Hiro, who volunteers as an English-speaking guide in Osaka, Japan, agreed to take my friend Dianne and me around for a day. He then made a mistake: asking what we wanted to do.
"Visit the Maishima Incineration Plant!" I wrote to Hiro in an e-mail.
The Maishima Plant – where more than 300,000 tons of Osaka's waste is processed each year – is a popular attraction and will accept only 300 visitors a day. Hiro, despite efforts worthy of his name, could not wrangle us into that group. So he arranged for us to visit another Osaka waste-processing plant, and then Dianne and I were forced to disclose that we were not actually interested in waste processing. We liked the outside of the Maishima Plant, which was designed by the Austrian artist Friedensreich Hundertwasser. It looked pretty and carnival-like.
Once our plan had to be discarded, Hiro, Dianne, and I decided we'd go to the more genteel Open-Air Museum of Old Japanese Farm Houses, where 11 traditional houses have been moved from around Japan to an Osaka park.
Hiro picked us up at our hotel at 9 a.m. on a sunny fall day. While we rode the train to Ryokuchi Koen – the park where the museum is – Hiro told us about retiring from his job with a fabric company. His work had taken him all over the world – Beijing, New York, Hong Kong, and Vienna, to name a few places.
Hiro asked about us. I'm not very interesting, but Dianne is. "She's moving to Saudi Arabia in a couple of months," I told him.
It's true: Dianne is moving there to work as a dentist on an oil company compound. Most people think Dianne is foolish for doing this. But Hiro seemed to think it was normal. We really liked Hiro.
The park was perfect. There were bright flowers everywhere, and the leaves were changing colors. A group of older people did tai chi in a circle, and swarms of school kids in matching uniforms hung around holding plastic bags.
"They're collecting these nuts," Hiro said, picking up a little acornlike nut from the ground. He added that the kids would take the nuts home for use as decorations.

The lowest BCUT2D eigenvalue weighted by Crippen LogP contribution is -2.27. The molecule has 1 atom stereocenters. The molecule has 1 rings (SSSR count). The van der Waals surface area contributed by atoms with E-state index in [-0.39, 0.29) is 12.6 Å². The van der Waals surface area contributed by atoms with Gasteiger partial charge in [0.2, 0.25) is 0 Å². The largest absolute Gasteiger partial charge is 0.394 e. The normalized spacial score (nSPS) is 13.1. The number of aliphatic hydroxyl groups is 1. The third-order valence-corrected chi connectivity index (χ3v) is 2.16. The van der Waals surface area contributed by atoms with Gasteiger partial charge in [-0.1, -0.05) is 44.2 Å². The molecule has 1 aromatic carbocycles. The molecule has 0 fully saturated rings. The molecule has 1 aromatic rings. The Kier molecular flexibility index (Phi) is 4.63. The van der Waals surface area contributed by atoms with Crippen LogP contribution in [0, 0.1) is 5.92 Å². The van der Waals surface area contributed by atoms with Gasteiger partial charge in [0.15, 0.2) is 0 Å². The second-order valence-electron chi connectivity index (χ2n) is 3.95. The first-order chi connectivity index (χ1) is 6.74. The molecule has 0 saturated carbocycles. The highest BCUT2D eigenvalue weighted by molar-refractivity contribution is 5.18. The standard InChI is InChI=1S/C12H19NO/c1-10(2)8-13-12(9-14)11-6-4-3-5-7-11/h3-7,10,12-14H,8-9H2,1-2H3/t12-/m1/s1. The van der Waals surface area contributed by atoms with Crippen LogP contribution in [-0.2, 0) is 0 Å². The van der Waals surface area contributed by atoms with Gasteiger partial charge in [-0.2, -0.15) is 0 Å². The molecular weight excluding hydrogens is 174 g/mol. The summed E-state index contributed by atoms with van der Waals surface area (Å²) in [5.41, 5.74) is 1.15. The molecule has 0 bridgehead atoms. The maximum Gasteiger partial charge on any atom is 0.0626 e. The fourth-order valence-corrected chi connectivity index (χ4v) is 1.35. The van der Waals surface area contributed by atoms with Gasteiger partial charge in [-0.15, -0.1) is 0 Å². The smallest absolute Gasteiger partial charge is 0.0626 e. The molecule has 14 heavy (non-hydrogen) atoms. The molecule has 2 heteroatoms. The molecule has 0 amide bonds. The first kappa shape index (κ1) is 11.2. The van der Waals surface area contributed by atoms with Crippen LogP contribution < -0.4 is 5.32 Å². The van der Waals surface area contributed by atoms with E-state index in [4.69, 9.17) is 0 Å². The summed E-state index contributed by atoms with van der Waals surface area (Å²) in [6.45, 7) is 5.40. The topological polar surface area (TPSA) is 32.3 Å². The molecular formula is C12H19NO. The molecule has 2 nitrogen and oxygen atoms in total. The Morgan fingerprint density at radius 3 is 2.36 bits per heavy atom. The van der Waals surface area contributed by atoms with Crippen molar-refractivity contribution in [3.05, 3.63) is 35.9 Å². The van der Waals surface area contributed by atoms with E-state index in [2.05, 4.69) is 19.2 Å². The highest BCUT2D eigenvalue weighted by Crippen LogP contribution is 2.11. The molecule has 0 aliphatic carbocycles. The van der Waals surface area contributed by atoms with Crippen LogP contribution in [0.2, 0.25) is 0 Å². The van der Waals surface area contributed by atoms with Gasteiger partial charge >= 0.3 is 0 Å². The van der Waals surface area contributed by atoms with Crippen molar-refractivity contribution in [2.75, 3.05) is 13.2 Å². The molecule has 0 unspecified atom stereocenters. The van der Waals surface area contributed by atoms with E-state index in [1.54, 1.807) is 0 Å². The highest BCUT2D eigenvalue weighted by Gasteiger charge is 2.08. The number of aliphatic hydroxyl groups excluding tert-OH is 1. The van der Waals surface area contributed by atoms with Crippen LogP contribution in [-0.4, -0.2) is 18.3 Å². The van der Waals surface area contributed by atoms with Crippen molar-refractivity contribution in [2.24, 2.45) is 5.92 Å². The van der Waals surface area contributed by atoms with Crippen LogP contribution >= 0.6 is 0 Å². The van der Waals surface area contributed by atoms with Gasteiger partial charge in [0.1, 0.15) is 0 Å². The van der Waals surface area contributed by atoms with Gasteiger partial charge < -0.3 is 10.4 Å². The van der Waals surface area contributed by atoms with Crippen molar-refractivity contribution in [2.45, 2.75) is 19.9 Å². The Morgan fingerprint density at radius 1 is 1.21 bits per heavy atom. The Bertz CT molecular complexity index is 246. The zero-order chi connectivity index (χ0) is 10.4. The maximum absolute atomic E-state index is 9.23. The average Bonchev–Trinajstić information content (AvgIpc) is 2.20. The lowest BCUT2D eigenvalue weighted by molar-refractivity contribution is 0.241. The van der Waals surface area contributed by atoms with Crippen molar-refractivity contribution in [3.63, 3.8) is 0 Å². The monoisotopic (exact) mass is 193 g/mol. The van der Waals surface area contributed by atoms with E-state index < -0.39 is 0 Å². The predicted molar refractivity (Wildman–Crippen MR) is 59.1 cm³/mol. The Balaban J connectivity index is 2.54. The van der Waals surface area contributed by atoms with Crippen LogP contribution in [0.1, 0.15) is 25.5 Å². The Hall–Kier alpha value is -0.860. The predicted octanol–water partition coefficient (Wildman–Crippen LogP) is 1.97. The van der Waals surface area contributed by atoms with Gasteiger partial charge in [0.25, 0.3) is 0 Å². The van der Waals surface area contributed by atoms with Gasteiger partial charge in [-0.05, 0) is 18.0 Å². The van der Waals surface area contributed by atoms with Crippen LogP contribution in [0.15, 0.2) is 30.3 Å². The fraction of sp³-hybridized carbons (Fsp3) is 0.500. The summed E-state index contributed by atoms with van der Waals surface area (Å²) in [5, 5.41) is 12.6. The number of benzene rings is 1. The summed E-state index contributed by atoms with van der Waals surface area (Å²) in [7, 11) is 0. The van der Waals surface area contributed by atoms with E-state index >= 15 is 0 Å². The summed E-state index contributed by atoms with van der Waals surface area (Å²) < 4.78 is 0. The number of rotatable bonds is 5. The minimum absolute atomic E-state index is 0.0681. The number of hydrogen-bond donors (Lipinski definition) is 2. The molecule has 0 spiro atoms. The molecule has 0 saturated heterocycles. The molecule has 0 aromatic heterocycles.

As we walked through a wooden gate into the open-air museum, there were more rows of flowers and plenty of trees whose leaves were changing colors.
When we came to the first house – a farmhouse from Kyushu with a thick reed-thatched roof – we went inside. We admired in-floor fireplaces and paper decorations.
The next house was similar, but from a colder climate, so the sides of the house were insulated with thatched reeds. We meandered from house to house, enjoying them and the nature around them.
In front of a grove of trees, Hiro translated the words on a sign: "It is about a red insect. Like a dragonfly. And the writer is saying that seeing the dragonfly makes him feel like he is again a child on his mother's back."
We spied orange fruit on the upper branches of a persimmon tree next to an old Kabuki theater from Kagawa.
Hiro told us that he had loved persimmons when he was a kid. So Dianne and I set about trying to get some of them down. We tugged and jumped and finally gathered three. Hiro polished them with a cloth. Then he took a bite of his and got a surprised, happy, and wistful look on his face.
"It is like I am a child eating persimmons in the fall," he said.
At the next house, a woman said that artists come to sketch the persimmon tree every day, and then when they come back the next day to finish their drawings, they wonder where the persimmons have gone.
The next day, Dianne and I went to a ryokan (a traditional Japanese inn) just outside Osaka. At night when it was cold, we sat in an outdoor hot pool underneath a tree that shouldn't have been blooming, but was.
When we get older and move on with our lives, I thought, I'll be nostalgic for this.